How to counsel the woman whose husband is caught in sin

I am grieved by the number of godly women who have been counseled to simply be more submissive in hopes that their husbands will be “won without a word by their good conduct (1 Peter 3:1),” without also being taught the true nature of their role as a helper.

When encouraging women whose husbands are ensnared by sin, we don’t want to guilt trip her to action. We want to empower her with the truth that equips her for battle.

While submission is both an essential and lovely part of the marriage dynamic (Ephesians 5:22-24, 1 Peter 3:1), it’s not the end of the story.

To better understand marriage, we must first rightly understand the Godhead – the Trinity. Within God, there is God the Father, God the Spirit, and God the Son. In Himself, there is perfect harmony and fellowship among His three persons. While the relationship of Father and Son is seen clearly throughout the earthly life of Jesus, Holy Spirit’s relational role is less obvious.

Jesus teaches His disciples about the Spirit in John 16. He says He will come to, “convict the world concerning sin and righteousness and judgment.” He is called “a helper.”

In Genesis 2:18, God said it was not good for man to be alone, so He made a helper fit for him.

What is the true nature of a helper?

“The Hebrew word used here is ezer meaning help, succor, or aid. This word is used 21 times in the Old Testament, and it is most often used to describe God in His relationship to His people (haleyjmaddox.com).”

Holy Spirit is a helper, and so is woman. The ideal family dynamic reflects the Trinity: fathers reflecting our Heavenly Father, mothers reflecting Holy Spirit, and children reflecting Jesus.

That seems foreign (and perhaps even shocking) to us, being that our families are so ravaged by sin it can be hard to imagine how they truly ought to be. We must keep our eyes on God, not the world around us.

The wife’s role as helper is more akin to a military aid than a household servant. This biblical truth empowers women to walk confidently, nurturing the spiritual wellbeing of the people in their families. While anyone can cook and clean, our identities as soldiers of Christ are innately tied to God’s will for our lives.

She is his necessary ally in the war against sin.

Instead of feeling stunted in her faith when he finds himself ensnared, she can be used mightily of God to help him out. While his sin is never her fault, she longs to see him freed from its grip.

Submission does not mean passively leaving him to continue in sin. Neither does it mean nagging or berating him for his sin. It means lovingly, patiently, fiercely assisting him in his battle against the flesh.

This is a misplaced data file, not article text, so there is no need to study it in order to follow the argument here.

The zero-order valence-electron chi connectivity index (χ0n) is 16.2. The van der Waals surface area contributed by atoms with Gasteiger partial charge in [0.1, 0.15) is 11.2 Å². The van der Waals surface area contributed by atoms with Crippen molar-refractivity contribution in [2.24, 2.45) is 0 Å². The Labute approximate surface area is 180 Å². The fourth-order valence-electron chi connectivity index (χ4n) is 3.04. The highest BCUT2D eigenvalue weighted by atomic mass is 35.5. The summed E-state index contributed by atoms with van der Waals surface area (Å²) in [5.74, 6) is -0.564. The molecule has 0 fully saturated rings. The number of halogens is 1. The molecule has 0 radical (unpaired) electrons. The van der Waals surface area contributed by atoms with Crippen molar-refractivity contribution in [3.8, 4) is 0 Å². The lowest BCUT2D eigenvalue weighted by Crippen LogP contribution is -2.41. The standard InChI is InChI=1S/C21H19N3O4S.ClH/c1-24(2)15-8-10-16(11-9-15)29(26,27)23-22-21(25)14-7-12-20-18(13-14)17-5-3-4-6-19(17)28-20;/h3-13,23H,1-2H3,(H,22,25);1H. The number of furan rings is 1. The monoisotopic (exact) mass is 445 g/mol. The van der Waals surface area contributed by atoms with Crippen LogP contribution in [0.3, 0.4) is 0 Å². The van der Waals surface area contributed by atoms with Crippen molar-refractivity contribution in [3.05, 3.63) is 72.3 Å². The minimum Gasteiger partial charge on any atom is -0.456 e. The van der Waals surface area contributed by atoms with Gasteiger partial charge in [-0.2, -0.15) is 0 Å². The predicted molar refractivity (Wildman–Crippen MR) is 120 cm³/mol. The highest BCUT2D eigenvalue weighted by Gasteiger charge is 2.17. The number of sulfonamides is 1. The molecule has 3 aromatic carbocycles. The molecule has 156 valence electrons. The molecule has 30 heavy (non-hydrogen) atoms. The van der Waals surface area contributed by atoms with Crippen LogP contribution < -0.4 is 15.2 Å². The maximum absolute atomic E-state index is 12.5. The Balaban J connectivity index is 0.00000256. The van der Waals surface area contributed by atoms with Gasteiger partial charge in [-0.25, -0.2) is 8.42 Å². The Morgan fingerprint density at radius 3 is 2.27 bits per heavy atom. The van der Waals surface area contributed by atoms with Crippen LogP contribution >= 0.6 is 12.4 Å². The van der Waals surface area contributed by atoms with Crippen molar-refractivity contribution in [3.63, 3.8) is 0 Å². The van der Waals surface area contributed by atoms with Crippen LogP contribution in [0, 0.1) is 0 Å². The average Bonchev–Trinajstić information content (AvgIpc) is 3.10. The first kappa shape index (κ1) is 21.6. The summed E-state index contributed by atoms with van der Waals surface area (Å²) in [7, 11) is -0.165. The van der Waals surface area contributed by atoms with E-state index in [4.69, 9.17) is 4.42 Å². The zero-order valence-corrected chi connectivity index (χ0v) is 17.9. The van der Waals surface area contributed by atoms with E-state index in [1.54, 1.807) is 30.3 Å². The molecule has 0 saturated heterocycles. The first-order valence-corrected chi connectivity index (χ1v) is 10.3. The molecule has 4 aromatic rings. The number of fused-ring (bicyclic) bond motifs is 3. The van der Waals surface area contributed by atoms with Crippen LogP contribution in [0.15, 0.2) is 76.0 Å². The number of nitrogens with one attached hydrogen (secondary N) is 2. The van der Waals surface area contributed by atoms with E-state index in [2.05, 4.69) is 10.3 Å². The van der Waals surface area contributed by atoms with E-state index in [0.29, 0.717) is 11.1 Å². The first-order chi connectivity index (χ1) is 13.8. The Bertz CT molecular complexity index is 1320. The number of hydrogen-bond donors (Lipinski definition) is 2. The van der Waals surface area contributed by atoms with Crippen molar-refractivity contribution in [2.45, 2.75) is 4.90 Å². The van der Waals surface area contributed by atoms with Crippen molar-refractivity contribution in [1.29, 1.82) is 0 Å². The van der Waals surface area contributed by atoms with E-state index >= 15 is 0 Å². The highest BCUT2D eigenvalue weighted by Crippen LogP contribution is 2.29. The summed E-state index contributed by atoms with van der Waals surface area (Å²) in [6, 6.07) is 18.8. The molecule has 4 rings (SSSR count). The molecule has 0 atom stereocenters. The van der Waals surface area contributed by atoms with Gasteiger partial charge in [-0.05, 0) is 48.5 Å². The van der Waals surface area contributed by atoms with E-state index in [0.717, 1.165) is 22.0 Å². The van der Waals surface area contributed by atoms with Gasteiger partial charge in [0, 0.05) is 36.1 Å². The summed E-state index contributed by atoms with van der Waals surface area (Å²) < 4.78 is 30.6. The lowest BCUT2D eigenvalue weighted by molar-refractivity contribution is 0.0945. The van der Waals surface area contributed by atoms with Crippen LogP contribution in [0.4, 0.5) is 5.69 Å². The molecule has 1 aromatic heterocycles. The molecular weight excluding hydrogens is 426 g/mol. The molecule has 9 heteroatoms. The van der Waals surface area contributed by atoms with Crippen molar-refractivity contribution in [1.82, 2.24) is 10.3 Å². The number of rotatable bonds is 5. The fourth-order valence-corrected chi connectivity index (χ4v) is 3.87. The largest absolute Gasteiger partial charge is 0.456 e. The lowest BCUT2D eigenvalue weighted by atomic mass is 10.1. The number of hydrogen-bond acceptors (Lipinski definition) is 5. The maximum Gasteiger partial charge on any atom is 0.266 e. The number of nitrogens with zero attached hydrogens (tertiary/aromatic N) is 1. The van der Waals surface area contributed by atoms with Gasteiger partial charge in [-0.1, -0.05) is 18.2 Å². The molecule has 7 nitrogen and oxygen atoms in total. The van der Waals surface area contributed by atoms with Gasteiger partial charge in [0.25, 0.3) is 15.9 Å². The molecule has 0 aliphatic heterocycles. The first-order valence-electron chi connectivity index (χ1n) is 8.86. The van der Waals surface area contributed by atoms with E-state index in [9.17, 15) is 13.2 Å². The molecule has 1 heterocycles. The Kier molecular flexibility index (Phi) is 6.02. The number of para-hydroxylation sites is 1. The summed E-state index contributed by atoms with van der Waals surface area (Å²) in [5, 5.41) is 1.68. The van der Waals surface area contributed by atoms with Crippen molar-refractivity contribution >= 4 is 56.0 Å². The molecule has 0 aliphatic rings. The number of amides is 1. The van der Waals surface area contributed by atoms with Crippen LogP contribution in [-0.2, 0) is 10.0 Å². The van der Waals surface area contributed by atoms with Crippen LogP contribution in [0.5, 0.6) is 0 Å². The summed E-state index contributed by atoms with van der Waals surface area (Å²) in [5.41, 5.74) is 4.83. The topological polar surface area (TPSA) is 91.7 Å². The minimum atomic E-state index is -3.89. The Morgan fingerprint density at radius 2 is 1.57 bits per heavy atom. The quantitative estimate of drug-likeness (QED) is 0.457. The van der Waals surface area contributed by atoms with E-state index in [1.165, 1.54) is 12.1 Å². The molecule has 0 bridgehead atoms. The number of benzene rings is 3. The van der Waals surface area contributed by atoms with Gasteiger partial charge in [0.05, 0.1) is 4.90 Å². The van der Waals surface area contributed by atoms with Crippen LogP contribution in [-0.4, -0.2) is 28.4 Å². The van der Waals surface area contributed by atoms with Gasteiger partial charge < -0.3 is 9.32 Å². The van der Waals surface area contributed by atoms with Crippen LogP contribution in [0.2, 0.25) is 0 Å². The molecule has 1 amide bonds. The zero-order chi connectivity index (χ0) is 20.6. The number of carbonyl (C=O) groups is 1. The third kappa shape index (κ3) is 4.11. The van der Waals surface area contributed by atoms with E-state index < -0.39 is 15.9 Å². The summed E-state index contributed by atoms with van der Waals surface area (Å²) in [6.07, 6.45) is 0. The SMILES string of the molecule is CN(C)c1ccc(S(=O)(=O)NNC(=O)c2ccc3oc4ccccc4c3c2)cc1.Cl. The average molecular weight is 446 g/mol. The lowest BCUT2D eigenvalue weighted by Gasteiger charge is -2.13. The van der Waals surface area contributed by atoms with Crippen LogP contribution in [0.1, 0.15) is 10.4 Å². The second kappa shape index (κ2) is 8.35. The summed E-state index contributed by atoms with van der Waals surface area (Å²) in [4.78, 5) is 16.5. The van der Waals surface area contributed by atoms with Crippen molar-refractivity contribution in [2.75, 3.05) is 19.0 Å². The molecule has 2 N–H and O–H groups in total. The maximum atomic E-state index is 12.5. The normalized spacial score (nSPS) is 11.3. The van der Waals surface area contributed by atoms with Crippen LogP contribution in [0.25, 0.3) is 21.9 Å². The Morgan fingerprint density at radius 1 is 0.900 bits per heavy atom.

I believe her primary weapon in this war is prayer. She does not have to wait for her husband to step into the role of spiritual leader to approach the throne in prayer. She has direct access to God through Jesus.

Wives are not doormats to be walked over or toys to be used. Neither are they second-rate citizens in the kingdom of Heaven. There are none. Every citizen is vital and beloved. Both men and women are co-heirs of grace (1 Peter 3:7).

Their enemy is Satan, not one another.

Satan desires to destroy marriages. One of his main tactics is to sow discord between husbands and wives. To combat this, they must remember the true nature of the battle they’re engaged in.

It is not husbands versus wives, nor right versus left, nor black versus white, nor oppressed versus oppressor; the real battle raging in the world is the kingdom of light versus the kingdom of darkness. Keeping this eternal perspective reminds husbands and wives to fight against sin with one another’s help, not against each other.

One thought on “How to counsel the woman whose husband is caught in sin

Leave a Reply

Fill in your details below or click an icon to log in:

WordPress.com Logo

You are commenting using your WordPress.com account. Log Out /  Change )

Google photo

You are commenting using your Google account. Log Out /  Change )

Twitter picture

You are commenting using your Twitter account. Log Out /  Change )

Facebook photo

You are commenting using your Facebook account. Log Out /  Change )

Connecting to %s